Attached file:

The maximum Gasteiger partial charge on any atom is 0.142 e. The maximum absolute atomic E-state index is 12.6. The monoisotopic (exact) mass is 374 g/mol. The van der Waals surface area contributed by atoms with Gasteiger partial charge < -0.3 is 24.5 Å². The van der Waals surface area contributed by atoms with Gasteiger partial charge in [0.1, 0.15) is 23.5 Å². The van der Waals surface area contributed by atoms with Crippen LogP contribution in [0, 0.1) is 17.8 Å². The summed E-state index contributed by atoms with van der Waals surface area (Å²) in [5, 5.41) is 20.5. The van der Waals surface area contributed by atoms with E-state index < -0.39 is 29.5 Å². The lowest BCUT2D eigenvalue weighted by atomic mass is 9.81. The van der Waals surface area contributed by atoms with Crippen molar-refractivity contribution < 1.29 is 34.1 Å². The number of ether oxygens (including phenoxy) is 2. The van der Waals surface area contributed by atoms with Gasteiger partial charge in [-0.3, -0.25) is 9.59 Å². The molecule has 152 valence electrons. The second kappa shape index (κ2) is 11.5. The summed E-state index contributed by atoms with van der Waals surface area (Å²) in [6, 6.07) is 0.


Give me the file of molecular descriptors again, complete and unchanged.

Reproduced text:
The maximum Gasteiger partial charge on any atom is 0.142 e. The maximum absolute atomic E-state index is 12.6. The monoisotopic (exact) mass is 374 g/mol. The van der Waals surface area contributed by atoms with Gasteiger partial charge < -0.3 is 24.5 Å². The van der Waals surface area contributed by atoms with Gasteiger partial charge in [0.1, 0.15) is 23.5 Å². The van der Waals surface area contributed by atoms with Crippen LogP contribution in [0, 0.1) is 17.8 Å². The summed E-state index contributed by atoms with van der Waals surface area (Å²) in [5, 5.41) is 20.5. The van der Waals surface area contributed by atoms with E-state index < -0.39 is 29.5 Å². The lowest BCUT2D eigenvalue weighted by atomic mass is 9.81. The van der Waals surface area contributed by atoms with Crippen molar-refractivity contribution < 1.29 is 34.1 Å². The number of ether oxygens (including phenoxy) is 2. The van der Waals surface area contributed by atoms with Gasteiger partial charge in [-0.3, -0.25) is 9.59 Å². The molecule has 152 valence electrons. The second kappa shape index (κ2) is 11.5. The summed E-state index contributed by atoms with van der Waals surface area (Å²) in [6, 6.07) is 0.